Canadian playmakers, Buckeyes, and European defenders highlight the second PWHL Draft

The PWHL kicked off its second season on Monday night as the league convened for its draft in Minnesota.
Dec 19, 2022; Los Angeles, California, USA; Team Canada forward Sarah Fillier (10) celebrates a goal against Team United States during the second period of a Rivalry Series ice hockey game at Arena. Mandatory Credit: Kiyoshi Mio-USA TODAY Sports
Dec 19, 2022; Los Angeles, California, USA; Team Canada forward Sarah Fillier (10) celebrates a goal against Team United States during the second period of a Rivalry Series ice hockey game at Arena. Mandatory Credit: Kiyoshi Mio-USA TODAY Sports / Kiyoshi Mio-USA TODAY Sports

With the Stanley Cup Final in full swing, the PWHL Draft might've gone under the radar for most hockey fans. After an excellent first season, the PWHL began its second season with its second draft on Monday night, hosted by Walter Cup champions Minnesota. The seven-round affair showcased the next crop of talent to join the league's ranks.

While the NHL Draft features a lot of players before their college days as 18-year-olds, the PWHL provides an opportunity for women who have been playing at the collegiate level for several years as well as other professionals from Europe, players who opted not to enter the first draft, and players on reserve rosters during the previous PWHL season. For this year's draft, 167 players were eligible to be selected, but only 42 had the privilege of having their names called.

New York walked away as big winners

When your team gets the first pick in the draft, it's kind of hard not to be looked at as the winners of the night. However, New York's selection of Sarah Fillier first overall isn't the only reason I really liked their draft. New York finished the night with eight selections, thanks in large part to the only trade of the night that they made with Boston. In doing so, New York ensured themselves four picks in the Top 16.

That being said, drafting Sarah Fillier instantly makes New York a much better team. Fillier's resume is already loaded despite being just 23 years old. The three-time World Champion and one-time Olympic Gold Medalist with Canada lit it up at Princeton for five years, scoring 93 goals and 194 points during her college years. Joining a New York team that struggled to score last season, Fillier will be able to jump in and make an immediate impact.

A lot of Ohio State representation

As the defending NCAA champions, the Ohio State Buckeyes were well spoken for in the PWHL Draft. Eight of the nine draft-eligible women from the national championship team were selected on Monday night, led by forward Hannah Bilka going fourth overall to Boston and defenseman Cayla Barnes going fifth overall to Montreal. The Buckeyes had five players go in the Top 20 of the draft.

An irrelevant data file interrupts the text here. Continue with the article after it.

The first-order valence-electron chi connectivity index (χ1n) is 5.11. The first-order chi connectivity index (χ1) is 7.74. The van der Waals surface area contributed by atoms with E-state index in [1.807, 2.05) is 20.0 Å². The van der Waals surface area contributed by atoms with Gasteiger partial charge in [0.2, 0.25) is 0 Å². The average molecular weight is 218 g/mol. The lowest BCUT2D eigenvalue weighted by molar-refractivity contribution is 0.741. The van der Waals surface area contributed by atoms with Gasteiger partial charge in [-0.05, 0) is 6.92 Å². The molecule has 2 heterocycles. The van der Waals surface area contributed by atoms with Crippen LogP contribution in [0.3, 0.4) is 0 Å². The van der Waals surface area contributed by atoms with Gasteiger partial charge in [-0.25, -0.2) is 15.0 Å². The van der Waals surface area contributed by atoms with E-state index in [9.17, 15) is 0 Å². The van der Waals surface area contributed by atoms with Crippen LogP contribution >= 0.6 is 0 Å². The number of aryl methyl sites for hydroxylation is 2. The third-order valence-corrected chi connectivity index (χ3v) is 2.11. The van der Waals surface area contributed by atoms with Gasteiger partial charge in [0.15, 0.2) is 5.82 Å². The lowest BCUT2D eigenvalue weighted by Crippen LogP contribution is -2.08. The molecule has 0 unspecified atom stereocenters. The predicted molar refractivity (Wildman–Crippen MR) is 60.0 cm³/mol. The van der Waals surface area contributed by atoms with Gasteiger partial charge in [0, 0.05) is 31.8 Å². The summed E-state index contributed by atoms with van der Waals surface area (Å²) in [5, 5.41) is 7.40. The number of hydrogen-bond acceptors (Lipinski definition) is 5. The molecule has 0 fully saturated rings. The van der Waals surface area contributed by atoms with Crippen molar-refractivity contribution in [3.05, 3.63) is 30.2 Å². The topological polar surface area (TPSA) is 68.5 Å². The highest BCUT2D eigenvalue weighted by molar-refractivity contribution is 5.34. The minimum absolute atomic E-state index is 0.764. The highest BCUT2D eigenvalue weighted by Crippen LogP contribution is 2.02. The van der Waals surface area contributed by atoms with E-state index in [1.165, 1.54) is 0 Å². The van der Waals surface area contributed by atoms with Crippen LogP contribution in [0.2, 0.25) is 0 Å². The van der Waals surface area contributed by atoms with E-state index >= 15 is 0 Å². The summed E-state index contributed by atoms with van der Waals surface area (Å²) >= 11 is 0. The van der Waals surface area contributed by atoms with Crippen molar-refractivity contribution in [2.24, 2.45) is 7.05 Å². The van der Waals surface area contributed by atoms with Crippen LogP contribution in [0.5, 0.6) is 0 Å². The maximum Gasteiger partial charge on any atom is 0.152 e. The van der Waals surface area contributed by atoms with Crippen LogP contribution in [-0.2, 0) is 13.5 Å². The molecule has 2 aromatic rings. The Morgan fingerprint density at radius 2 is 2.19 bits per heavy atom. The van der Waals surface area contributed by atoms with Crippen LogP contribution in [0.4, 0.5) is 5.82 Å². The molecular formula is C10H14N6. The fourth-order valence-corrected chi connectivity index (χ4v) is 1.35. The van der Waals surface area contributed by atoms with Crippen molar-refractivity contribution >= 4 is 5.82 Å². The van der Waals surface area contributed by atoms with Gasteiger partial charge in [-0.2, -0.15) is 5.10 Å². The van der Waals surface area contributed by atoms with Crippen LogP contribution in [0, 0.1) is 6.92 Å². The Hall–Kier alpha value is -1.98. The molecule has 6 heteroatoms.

It was an excellent night overall for NCAA programs. Most of the 42 players selected were drafted out of college, including five of the six players in the first round. Colgate University had five draftees, while Northeastern had three. Izzy Daniel, the reigning Patty Kazmaier Memorial Award winner as the NCAA's top women's hockey player, was selected in the third round by Toronto.

Other takeaways from the PWHL Draft

There were several other noteworthy stories throughout the night. Canadian defenseman Claire Thompson, who took a year off from hockey while in medical school, returned to the game by being selected third overall by defending champions Minnesota. Speaking of Minnesota, they had a player from their reserve roster selected. After playing some games in the PWHL last season, Abigail Boreen was poached in the third round by Montreal. Boreen scored four goals and five points in 14 regular-season contests before adding an assist in five postseason appearances.

It was also a big night for the Swedish Women's Hockey League (SDHL), especially the defensemen who decided to make the jump to North America. Daniela Pesjova, Ronja Savolainen, and Maja Nylen Persson were each selected in the second round, with forward Noora Tulus going with the first pick of the third round. The final two rounds featured a few of the older draft-eligible players finding teams. Amanda Kessel was selected by Montreal with the penultimate pick, marking her return after taking some time off. The highly decorated American forward and younger brother of NHL legend Phil Kessel will look to make a big return after serving in the Pittsburgh Penguins front office this season.

All six teams made the most of their picks during the draft, giving us hope that year two for the PWHL will be even more competitive. The league has already announced that teams will be playing a larger schedule this season, allowing for more chances for the league to take center stage. Free agency will follow soon, with all roads pointing to the reveal of the team names later this summer before the puck drops around the holiday season.